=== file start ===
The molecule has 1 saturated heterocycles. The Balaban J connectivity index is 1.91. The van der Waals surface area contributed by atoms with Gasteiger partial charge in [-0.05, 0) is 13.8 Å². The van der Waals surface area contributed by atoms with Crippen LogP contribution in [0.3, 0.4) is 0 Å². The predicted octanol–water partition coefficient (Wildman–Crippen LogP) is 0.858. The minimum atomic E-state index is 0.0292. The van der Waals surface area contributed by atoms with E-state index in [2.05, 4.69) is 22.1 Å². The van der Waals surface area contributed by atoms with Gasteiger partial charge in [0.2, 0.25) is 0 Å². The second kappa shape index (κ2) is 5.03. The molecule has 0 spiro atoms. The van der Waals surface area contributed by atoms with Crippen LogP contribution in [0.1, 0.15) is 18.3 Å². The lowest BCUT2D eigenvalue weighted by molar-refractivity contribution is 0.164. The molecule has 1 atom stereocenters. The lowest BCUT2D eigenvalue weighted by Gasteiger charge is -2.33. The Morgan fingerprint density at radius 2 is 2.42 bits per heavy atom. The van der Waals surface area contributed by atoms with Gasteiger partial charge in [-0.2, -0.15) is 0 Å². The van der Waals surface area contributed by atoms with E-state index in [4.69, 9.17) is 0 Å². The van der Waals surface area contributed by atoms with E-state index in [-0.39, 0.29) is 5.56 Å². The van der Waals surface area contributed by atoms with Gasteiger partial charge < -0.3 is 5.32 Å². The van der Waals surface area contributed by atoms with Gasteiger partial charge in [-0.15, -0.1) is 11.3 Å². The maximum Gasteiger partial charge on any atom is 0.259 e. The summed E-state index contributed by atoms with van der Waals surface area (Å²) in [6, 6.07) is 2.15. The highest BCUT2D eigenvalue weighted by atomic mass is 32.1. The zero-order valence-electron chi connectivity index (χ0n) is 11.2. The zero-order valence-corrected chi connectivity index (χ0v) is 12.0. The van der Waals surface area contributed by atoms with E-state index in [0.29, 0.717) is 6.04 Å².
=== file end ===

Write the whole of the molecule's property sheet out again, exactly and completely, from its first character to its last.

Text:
The molecule has 1 saturated heterocycles. The Balaban J connectivity index is 1.91. The van der Waals surface area contributed by atoms with Gasteiger partial charge in [-0.05, 0) is 13.8 Å². The van der Waals surface area contributed by atoms with Crippen LogP contribution in [0.3, 0.4) is 0 Å². The predicted octanol–water partition coefficient (Wildman–Crippen LogP) is 0.858. The minimum atomic E-state index is 0.0292. The van der Waals surface area contributed by atoms with E-state index in [2.05, 4.69) is 22.1 Å². The van der Waals surface area contributed by atoms with Gasteiger partial charge in [0.2, 0.25) is 0 Å². The second kappa shape index (κ2) is 5.03. The molecule has 0 spiro atoms. The van der Waals surface area contributed by atoms with Crippen LogP contribution in [0.1, 0.15) is 18.3 Å². The lowest BCUT2D eigenvalue weighted by molar-refractivity contribution is 0.164. The molecule has 1 atom stereocenters. The lowest BCUT2D eigenvalue weighted by Gasteiger charge is -2.33. The Morgan fingerprint density at radius 2 is 2.42 bits per heavy atom. The van der Waals surface area contributed by atoms with Gasteiger partial charge in [-0.2, -0.15) is 0 Å². The van der Waals surface area contributed by atoms with E-state index in [4.69, 9.17) is 0 Å². The van der Waals surface area contributed by atoms with E-state index in [-0.39, 0.29) is 5.56 Å². The van der Waals surface area contributed by atoms with Gasteiger partial charge < -0.3 is 5.32 Å². The van der Waals surface area contributed by atoms with Gasteiger partial charge in [-0.15, -0.1) is 11.3 Å². The maximum Gasteiger partial charge on any atom is 0.259 e. The summed E-state index contributed by atoms with van der Waals surface area (Å²) in [6, 6.07) is 2.15. The highest BCUT2D eigenvalue weighted by atomic mass is 32.1. The zero-order valence-electron chi connectivity index (χ0n) is 11.2. The zero-order valence-corrected chi connectivity index (χ0v) is 12.0. The van der Waals surface area contributed by atoms with E-state index in [0.29, 0.717) is 6.04 Å².